Monetary policy shock


#1

Hi

My IRFs show that a positive monetary policy shock lowers the interest rate, Is it normal ? If yes, what is the economic intuition behind ?

Thnx


#2

Yes, that can happen. See


#3

I see your point,

Which of this two cases is correct ?

Case 1 :

I supposed that the monetary policy shock follow AR(1), e_R = rho_R*e_R(-1)+eta_R ; eta_R i.i.d
and the monetary policy rule is a simple TR

Case 2 :
I supposed that the persistence of interest rate shock is already captured by the rho*r(-1) in the Taylor rule. And I changed the AR(1) by e_R=eta_R, I got the following IRFs for the monetary policy shock


#4

There is no right or wrong here. The correct specification depends on your view on how the world works.


#5

It depends on sensitivity of p to y (usually kappa). I also met this problem and found that when kappa is small (less 0.25 in my model), positive monetary shock lowers the interesr rate. And vice versa.


#6

You can see in Gali’s textbook that the sign of the response depends on various parameters.


#7

jpfeifer,I had the same problem that a positive monetary policy shock lowers the interest rate.
I want to ask where I can find ‘Gali’s textbook’?I want to know which parameters are affecting the response.
I also found when the response coefficient of output in Taylor Rule (kappa_y) is big , interesr rate rise, when kappa_y is small , interesr rate decline. However, because the response coefficient of output is less than 0.5 in most articles,I’m not sure whether the large response coefficient of output is correct? For example when kappa_y is greater than 0.8,even greater than 1.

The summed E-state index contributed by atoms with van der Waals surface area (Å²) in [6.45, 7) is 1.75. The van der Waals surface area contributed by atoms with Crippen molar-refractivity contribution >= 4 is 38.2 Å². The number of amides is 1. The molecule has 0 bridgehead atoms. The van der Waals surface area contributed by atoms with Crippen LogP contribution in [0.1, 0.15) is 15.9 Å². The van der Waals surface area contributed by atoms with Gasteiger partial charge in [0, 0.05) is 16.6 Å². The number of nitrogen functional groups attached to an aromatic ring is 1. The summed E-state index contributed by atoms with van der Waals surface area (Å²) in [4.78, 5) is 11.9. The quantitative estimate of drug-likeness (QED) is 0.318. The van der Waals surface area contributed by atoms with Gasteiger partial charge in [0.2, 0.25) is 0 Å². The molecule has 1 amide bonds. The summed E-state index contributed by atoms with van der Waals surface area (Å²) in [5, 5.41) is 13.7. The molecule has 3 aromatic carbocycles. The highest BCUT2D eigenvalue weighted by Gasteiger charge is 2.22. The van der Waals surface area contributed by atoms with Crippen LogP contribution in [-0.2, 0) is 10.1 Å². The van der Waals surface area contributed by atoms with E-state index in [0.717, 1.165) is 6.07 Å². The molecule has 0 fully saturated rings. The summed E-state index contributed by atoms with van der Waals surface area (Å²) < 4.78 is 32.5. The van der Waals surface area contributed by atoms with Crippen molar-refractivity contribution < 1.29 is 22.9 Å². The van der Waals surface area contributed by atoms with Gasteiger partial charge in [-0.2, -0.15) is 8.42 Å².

#8

You should google it. See https://press.princeton.edu/titles/10495.html


#9

jpfeifer,I have read the book you said. I’m sorry I didn’t find an answer to the question I met.
kappa_y in ‘Monetary Policy, Inflation, and the Business Cycle’ is set to 0.125. I’m really puzzled.
I would like to ask the following questions:
I found when the response coefficient of output in Taylor Rule (kappa_y) is big , interesr rate rise, when kappa_y is small , interest rate decline. However, because the response coefficient of output is less than 0.5 in most articles,I’m not sure whether the large response coefficient of output is correct? For example when kappa_y is greater than 0.8,even greater than 1.


#10

The relevant expression is on page 51 of the 2008 edition of the book.
And yes, a very strong output feedback is quite unusual.


#11

jpfeifer,my estimated results of kappa_y is equal to 0.9342, I’m not sure whether the result is correct?
In a very few articles,I see that kappa_y are set to be greater than 1. I’m really confused. Could you tell me how much kappa_y equals in general is appropriate? What problems lead to higher kappa_y values?
Thank you in advance.


#12

This is nothing you can generalize. Most results you see in the data are for the US or Europe (since 1980 or so). Other countries and time periods may be different.